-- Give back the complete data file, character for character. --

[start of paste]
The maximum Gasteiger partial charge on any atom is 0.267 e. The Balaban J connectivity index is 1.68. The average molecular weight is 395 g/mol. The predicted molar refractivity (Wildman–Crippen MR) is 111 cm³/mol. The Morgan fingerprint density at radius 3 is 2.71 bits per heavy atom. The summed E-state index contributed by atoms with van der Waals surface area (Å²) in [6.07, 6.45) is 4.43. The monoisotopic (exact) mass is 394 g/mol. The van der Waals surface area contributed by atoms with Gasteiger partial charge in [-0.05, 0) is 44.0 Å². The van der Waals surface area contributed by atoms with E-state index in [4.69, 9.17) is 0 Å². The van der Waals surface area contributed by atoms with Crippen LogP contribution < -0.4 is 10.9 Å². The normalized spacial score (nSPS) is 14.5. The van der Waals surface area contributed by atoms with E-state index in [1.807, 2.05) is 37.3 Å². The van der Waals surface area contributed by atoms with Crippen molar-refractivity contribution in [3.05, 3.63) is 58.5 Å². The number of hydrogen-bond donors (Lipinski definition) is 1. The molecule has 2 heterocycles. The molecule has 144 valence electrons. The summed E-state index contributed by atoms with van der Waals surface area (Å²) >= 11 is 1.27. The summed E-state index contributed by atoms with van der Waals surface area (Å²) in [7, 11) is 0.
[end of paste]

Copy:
The maximum Gasteiger partial charge on any atom is 0.267 e. The Balaban J connectivity index is 1.68. The average molecular weight is 395 g/mol. The predicted molar refractivity (Wildman–Crippen MR) is 111 cm³/mol. The Morgan fingerprint density at radius 3 is 2.71 bits per heavy atom. The summed E-state index contributed by atoms with van der Waals surface area (Å²) in [6.07, 6.45) is 4.43. The monoisotopic (exact) mass is 394 g/mol. The van der Waals surface area contributed by atoms with Gasteiger partial charge in [-0.05, 0) is 44.0 Å². The van der Waals surface area contributed by atoms with E-state index in [4.69, 9.17) is 0 Å². The van der Waals surface area contributed by atoms with Crippen LogP contribution < -0.4 is 10.9 Å². The normalized spacial score (nSPS) is 14.5. The van der Waals surface area contributed by atoms with E-state index in [1.807, 2.05) is 37.3 Å². The van der Waals surface area contributed by atoms with Crippen molar-refractivity contribution in [3.05, 3.63) is 58.5 Å². The number of hydrogen-bond donors (Lipinski definition) is 1. The molecule has 2 heterocycles. The molecule has 144 valence electrons. The summed E-state index contributed by atoms with van der Waals surface area (Å²) >= 11 is 1.27. The summed E-state index contributed by atoms with van der Waals surface area (Å²) in [7, 11) is 0.